A motorbike and a house seemed like the next logical step in the equation, so again we asked around the backpacker’s ghetto and we weren’t let down.  A Swiss guy that runs an Italian pizzeria apparently also owns some property south of town with some bungalows, so we got a ride on his 3-wheeled motorcycle (basically a motorbike with a side-car holding 2 little benches to sit on) to check them out.  The property, maybe 7-8 acres, is large and open with a pond in the middle and 3 bungalows around it.  A large house, built in the style of a Thai temple, sits towards the front of the compound and is used as a house for guests and relatives of the Swiss guy, Kinet, and his Thai wife, Thong.  The bungalow we looked at, and soon moved into, was built only 6 months ago and had a great vibe.  The outside is painted a fresh green color and the inside sky blue.  It’s one very large room, a large bathroom, and a very large front porch, all freshly tiled.  We moved in the next day.  Living next to us in the adjacent bungalows are a young tattooed Frenchman and his lovely, albeit quiet Thai wife, and a retired Australian ship’s captain.

The last item, the motorbike, was a breeze to get a hold of.  Kinet and Thong went out of their way to help us get a good deal, and for 15,000 baht (about $450) I bought a second-hand 125cc Honda motorbike.  We’ve been riding her for the last month and she hasn’t let us down yet.  Now with the big 3 accomplished…a job, a home, a ride…the pace of life has settled down a bit.  We’ve slowly been decorating the house, buying this and that to fill the empty space.  Driving is always an adventure here; navigating the chaos of Thai traffic is no easy feat, and a “close call” happens on a regular basis.  Unlike most of the Thais, we do wear our helmets, and with the straps actually connected.

Coming up: A trip to the Andaman Sea for Christmas holiday, the adventures of teaching English in Thailand, and border hopping for visas in Laos.

Waterfalls, Glorious Waterfalls

As our train bound for Kanchanaburi rattled through the Bangkok suburbs and emerged at last into the Thai countryside, I couldn’t keep my eyes off the scenery.  We passed little villages built on stilts and wooden plank walkways to keep above the monsoon floods.  We passed lotus ponds and rice paddies where huge flocks of Asian cranes would erupt and soar alongside the train.  Beautiful white egrets gathered en masse in the small trees surrounding the ponds and lakes, like odd feathery fruit trees.  I turned to Jennifer, sitting across from me also enthralled with the scenery, and said “I’ve got a pretty good feeling about this, like, I think we could live here.”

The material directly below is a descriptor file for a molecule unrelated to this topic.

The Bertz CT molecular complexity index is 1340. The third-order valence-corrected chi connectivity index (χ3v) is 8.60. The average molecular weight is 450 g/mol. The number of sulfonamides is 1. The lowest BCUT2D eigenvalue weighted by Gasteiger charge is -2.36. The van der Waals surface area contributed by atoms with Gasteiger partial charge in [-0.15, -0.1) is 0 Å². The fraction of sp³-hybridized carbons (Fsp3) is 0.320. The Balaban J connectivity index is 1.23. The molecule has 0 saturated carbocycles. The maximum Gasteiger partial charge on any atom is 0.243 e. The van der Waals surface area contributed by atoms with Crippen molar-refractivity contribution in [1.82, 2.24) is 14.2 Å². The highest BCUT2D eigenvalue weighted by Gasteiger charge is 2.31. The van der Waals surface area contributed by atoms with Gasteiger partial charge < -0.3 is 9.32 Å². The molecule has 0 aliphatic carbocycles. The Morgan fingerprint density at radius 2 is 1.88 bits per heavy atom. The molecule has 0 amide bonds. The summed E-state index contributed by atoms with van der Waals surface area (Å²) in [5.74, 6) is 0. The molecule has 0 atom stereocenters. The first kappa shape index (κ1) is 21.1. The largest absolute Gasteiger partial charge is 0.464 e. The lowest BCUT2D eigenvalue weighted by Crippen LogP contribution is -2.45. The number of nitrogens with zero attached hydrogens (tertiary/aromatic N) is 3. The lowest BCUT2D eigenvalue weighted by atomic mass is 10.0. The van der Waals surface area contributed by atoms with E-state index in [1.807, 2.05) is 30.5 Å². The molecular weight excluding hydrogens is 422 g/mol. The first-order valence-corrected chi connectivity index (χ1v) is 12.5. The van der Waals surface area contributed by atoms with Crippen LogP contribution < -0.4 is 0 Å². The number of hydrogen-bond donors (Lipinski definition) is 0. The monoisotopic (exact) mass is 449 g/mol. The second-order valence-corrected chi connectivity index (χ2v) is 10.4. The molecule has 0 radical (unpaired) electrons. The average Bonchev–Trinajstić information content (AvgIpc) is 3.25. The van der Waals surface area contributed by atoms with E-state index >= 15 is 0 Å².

We pulled into Kanchanaburi through the back door, as trains often seem to do, avoiding the congestion and bustle of the main roads.  We had arranged to stay at a small B&B style place outside of town, a quiet base of operations for exploring the area by motorbike and bicycle.  Stuart, a Canadian burn-out from the 60’s generation, was the proprietor.  Not exactly the savviest host, he was nonetheless a colorful and entertaining character.  We bunked up at his place in an open air bamboo loft and relaxed into a much slower, quieter pace of life since we arrived in Thailand.  Stuart had a couple bicycles and a motorbike on hand so we explored our surroundings dutifully.  An afternoon of peddling took us winding through a couple small villages, through farmland and along the beautiful River Kwai.  At one point we lost ourselves in a university campus, passing dormitories, athletic fields, classrooms and college kids chatting in little groups: A familiar scene yet still strange to see in Thailand.

The following day we opted for motorized transport and extended our exploration much farther up the river valley towards Burma.  We heard of a national park with beautiful waterfalls about 50km up the valley, so we packed our swim suits, towels, and camera and zipped along the highway shoulder at a blistering pace.  Avoiding massive trucks overladen with sugarcane and trying to keep the little put-put engine from overheating, we climbed higher into the hills and into lush jungle and canopy.  The river, on our left for the duration of the drive, was stunningly beautiful.  We watched it as it wound and braided its way through the hills, slicing into banks and then widening again into an immense green plane.  The trees started to lean into the river from the banks as they grew larger, the river now offered only brief snatches of its deep green mystery.  The road became windier and steeper, the temperature cooler, and the clouds more substantial as we climbed into this hill country.  Too soon we arrived at the gate to the park and found the trails to take us to the waterfalls.